Amid the Australian government’s efforts to resolve house affordability issues by encouraging downsizing among Baby Boomers who are contributing to a tight real estate, a recent survey showed that these Aussie retirees will be keeping a firm hold on their family homes for a little while.
Westpac’s survey, which interviewed 2,000 Australians born between 1946 and 1965, said the findings show that Baby Boomers have a deep attachment to their homes while also being wise in handling their finances.
The survey showed that nearly half of the interviewees, about 44 percent, never considered downsizing, with most saying they were not ready to do so and others citing plans to turn over their home to their adult children—about 16 percent of respondents still had adult children under their roofs.
Still, according to the survey, about two-thirds or 58 percent of the interviewees depend on the proceeds from the sale of their home to finance their retirement living or aged care. Nearly a third or 26 percent expect a drawdown in their home equity for their retirement budget.
Meanwhile, a meager 33 percent had thought about the option to downsize and are expecting to execute the move soon—despite the Australian government’s announcement to offer incentives to downsizers who will sell.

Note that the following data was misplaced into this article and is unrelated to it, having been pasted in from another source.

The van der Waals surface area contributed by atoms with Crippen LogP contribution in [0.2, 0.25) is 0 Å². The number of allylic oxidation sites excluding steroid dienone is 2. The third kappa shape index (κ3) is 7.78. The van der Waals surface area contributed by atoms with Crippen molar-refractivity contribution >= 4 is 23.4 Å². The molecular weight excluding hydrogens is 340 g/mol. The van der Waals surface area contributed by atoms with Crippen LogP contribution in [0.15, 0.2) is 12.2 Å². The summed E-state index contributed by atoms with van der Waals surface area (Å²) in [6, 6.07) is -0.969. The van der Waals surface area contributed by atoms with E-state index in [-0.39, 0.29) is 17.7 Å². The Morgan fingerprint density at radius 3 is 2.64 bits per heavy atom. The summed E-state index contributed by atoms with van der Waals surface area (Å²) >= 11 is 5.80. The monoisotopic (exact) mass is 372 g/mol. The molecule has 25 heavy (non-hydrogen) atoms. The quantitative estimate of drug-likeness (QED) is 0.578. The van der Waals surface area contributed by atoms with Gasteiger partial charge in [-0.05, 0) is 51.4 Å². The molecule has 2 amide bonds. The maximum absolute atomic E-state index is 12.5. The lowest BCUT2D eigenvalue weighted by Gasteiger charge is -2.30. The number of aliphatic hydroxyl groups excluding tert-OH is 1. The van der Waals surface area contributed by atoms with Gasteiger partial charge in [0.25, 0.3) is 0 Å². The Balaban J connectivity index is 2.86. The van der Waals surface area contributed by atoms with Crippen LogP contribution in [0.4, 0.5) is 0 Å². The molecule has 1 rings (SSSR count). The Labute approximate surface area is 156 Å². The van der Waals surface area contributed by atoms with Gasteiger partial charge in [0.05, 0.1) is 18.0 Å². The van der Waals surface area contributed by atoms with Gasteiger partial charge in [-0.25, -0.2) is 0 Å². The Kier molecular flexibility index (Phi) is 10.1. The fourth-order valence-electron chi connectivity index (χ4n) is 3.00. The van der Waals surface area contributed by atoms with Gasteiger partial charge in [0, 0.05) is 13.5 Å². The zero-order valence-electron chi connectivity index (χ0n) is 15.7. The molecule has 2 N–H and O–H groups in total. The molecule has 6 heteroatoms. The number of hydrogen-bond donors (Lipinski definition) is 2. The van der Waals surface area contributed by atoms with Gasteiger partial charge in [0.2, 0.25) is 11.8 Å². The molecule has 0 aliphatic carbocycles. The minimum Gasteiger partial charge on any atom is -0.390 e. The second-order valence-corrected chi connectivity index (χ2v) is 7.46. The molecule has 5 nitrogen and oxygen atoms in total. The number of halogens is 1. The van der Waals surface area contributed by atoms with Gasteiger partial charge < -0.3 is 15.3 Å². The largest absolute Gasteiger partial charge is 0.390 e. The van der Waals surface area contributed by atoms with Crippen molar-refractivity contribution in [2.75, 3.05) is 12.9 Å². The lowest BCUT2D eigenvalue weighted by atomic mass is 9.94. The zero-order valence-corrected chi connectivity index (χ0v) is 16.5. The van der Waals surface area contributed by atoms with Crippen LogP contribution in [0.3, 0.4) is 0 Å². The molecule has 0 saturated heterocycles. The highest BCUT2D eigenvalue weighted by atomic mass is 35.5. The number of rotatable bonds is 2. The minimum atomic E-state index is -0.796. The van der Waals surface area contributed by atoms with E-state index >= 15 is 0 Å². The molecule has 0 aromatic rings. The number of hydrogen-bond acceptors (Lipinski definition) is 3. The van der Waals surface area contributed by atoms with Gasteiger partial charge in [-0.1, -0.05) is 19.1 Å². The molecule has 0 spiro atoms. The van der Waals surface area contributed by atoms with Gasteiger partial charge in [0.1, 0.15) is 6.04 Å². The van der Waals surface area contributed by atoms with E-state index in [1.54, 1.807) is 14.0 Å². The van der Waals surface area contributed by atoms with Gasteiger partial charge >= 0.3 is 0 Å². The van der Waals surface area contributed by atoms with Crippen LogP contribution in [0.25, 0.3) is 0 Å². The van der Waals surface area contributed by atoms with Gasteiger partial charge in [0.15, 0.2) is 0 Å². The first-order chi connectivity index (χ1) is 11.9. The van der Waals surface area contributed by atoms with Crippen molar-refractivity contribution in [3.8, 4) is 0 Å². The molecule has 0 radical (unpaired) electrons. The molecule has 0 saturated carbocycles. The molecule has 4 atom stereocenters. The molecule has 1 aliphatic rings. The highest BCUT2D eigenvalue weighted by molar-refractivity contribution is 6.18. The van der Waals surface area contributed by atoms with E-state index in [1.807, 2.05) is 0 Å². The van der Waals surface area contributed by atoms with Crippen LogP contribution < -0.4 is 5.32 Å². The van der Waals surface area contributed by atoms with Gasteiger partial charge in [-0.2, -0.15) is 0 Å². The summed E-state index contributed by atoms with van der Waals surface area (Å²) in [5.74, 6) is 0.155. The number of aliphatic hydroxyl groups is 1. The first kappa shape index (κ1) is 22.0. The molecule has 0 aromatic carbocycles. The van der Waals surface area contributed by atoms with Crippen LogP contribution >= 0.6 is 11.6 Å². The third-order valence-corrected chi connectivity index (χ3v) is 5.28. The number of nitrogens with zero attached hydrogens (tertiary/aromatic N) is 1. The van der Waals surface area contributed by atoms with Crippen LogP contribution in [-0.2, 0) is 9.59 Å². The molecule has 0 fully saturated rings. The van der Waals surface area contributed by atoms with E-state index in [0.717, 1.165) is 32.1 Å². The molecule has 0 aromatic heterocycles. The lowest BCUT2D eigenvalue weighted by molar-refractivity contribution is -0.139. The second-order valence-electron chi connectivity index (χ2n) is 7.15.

The new rule offered citizens aged 65 and above who will move into smaller homes to redirect up to $300,000 from their home sale proceeds into their superannuation, from July 2018.
If Baby Boomers—more than five million of them in Australia—yield to this negotiation, it would ease the dense occupancy in larger homes and provide more houses to accommodate expanding millennial families scouting for a more suitable dwelling.
Benefits of downsizing
“Downsizing has a number of benefits,” Andy Wright, Westpac’s homeownership spokesperson, said. “A smaller property can reduce expenditures such as mortgage repayments and running costs and bills, and with adult children getting married and moving out, family homes can begin to feel empty.”
“However, as shown by our research, the cost of stamp duty on a new home and apprehension about selling can dissuade Baby Boomers from considering downsizing as an option,” Wright added.
Counting the Baby Boomers
Westpac’s data indicate that 95 percent of Baby Boomers are homeowners, with 61 percent owning their properties outright and 34 percent currently paying off a mortgage.
The research also found that some Baby Boomers, around 19 percent, had already aided their children in having their own homes by gifting or lending them money.
“Furthermore, when asked what they would be prepared to do in the future, 76 percent said they would be willing to gift or loan money to help their kids into their first home,” Wright said.
Baby Boomers make up the generation that had significant ease in penetrating the property market while witnessing large price hikes on real estate and paying off mortgages.
The Westpac research added that although Baby Boomers empathize with millennials who are facing difficulties penetrating the property market at affordable levels, there were some “generational strains around what people believe young people are willing to do to make their dream come true.”
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